I cannot tell you how many people I know who detest Dave Eggers for his self-indulgent meta-prose and presumed self-righteousness. And I cannot tell you how many more hate him for showing up early to the publishing party and ruining it for everyone else. The jig is up; now any author who sways too far towards the parenthetical is accused of being the next Eggers.
And if this were not annoying enough for the young and the bitter to boycott Eggers' website or magazine or publishing company or national chain of tutoring centers, there remains the fact that Eggers has made enough money from his writing to support a mini-empire that comprises a website, three magazines, and a publishing house.
The latest author in the “McSweeney’s Rectangulars” line of original fiction is Deb Olin Unferth, a creative writing professor at the University of Kansas. Vacation is her first novel. It begins with an opening salvo of despair and depression so thick that escape appears unlikely, no matter how many reasonable pages lay ahead. You will find characters who don't know why they do what they do, characters who have muddled motivations not for lack of writing skill or story construction from Unferth, but because you just can't explain neuroses or obsessions. The only thing you can do is fog your prose with loneliness, and Unferth wields a mighty fog machine.
It is loneliness (and despair, and confusion) that holds the wife of Vacation's main character, Meyers, on the trail of a man she doesn't know, tracing his steps through the city for long hours. And it is confusion (and anger, of course) that drives Meyers to follow this same man down to the coast of Nicaragua in a vacation that is as much about vengeance as it is about understanding. Sure, the book is about greater things: The tedium of obligatory love in a marriage, the paradoxical necessity of that same love, the joy of travel, the comfort of plans (even illogical ones), dolphins, secrets and natural disasters. But the real star is the prose.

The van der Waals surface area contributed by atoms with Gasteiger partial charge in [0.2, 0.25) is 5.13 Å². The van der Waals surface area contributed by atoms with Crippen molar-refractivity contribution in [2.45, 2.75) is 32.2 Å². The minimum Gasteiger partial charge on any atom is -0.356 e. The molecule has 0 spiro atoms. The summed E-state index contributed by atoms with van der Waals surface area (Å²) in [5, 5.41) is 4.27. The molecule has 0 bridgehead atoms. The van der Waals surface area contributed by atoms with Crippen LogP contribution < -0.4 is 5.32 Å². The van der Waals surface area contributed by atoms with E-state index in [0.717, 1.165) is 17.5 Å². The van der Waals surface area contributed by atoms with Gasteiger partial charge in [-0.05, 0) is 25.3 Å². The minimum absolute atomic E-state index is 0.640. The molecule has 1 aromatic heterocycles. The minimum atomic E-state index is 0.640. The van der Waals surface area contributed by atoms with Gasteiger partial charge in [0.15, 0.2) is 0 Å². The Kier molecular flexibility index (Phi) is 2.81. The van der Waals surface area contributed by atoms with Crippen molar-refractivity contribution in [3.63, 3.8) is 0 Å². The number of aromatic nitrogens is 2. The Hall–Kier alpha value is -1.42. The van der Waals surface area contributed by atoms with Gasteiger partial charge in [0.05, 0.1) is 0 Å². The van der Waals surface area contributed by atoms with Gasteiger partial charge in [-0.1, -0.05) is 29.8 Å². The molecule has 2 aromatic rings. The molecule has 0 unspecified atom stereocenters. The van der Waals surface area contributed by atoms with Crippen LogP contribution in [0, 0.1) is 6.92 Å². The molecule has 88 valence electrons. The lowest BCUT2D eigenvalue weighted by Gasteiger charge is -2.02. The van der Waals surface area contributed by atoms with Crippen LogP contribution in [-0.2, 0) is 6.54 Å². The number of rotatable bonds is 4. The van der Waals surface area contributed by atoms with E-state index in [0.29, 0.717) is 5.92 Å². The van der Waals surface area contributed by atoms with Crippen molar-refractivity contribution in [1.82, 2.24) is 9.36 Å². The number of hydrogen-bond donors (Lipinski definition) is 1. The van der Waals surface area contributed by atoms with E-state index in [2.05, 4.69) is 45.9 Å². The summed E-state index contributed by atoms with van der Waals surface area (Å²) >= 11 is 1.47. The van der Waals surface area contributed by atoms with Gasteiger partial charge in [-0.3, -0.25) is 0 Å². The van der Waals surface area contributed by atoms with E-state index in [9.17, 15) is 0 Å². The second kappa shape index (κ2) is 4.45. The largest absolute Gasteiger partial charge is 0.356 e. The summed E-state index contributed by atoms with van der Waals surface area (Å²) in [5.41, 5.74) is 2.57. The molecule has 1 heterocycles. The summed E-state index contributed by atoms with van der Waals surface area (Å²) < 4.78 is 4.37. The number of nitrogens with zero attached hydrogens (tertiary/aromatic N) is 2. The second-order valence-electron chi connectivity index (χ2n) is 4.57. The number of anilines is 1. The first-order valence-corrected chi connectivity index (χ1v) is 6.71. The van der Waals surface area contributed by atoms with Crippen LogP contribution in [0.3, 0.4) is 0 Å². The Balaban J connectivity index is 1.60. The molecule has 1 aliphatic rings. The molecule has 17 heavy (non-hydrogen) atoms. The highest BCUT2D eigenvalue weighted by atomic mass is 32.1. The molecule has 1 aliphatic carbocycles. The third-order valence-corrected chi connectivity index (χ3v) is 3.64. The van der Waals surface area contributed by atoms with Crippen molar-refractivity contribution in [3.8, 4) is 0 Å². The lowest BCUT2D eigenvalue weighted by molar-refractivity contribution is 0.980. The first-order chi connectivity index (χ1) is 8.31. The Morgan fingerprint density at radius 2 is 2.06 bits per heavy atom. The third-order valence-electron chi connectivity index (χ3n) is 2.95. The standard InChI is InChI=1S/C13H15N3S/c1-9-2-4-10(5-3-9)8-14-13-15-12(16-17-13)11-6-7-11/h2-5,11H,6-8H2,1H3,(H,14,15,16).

An example (Meyers has just arrived in Nicaragua and is sending his estranged wife an email):
My dearest wife, he began again, with a slight shake in his hand.
It is beautiful here, somewhat like Florida but shaped differently, more squat than long. Splotchlike. Imagine ink spill. Water spot. Broke yolk. I did have fine eggs for breakfast.
Having a good. Thinking of. Sending you. Farewell from. Warm wish. Weather.
Or this passage (explaining why the man Meyers' wife follows moved from the city back to his family, leaving her somehow more alone than before):
Why did he do that?
In order to stand by and take advantage of the rights bequeathed to him by the court: ninety-six hours divided in two and renewed monthly to visit with the product of his strife, a very small child, whom he first bundled in a blanket and carried home in the car, later picked up from the floor where she sat sucking her arm, and later led out by the hand.
Vacation does not feel conversational, as if it flowed to the page in one feverous night. It feels like the product of endless refinement, of nights instead spent watching the cursor retrace its steps to begin again, sharper and more focused this time. Unferth has created a book of sentences just substantial enough to stick to one's ribs while still sufficiently sharp and poignant to stab between them repeatedly.
It is in this style that Unferth has found something special, something unique, of a cast sharing nothing (not even narrative perspective) in common save for their emptiness. Meyers, then, is the perfect hero for the book. A man with a plan; a man who knows of a path out of the hopelessness.
And, in that sense, Unferth is a hero as well. She tactfully and selflessly avoids the criticisms commonly levelled at Eggers while still pulling off the same trick: She has shown up early to the party with a book's worth of undeniably unique prose. All there is left to do is to sit back and wait for the imitators.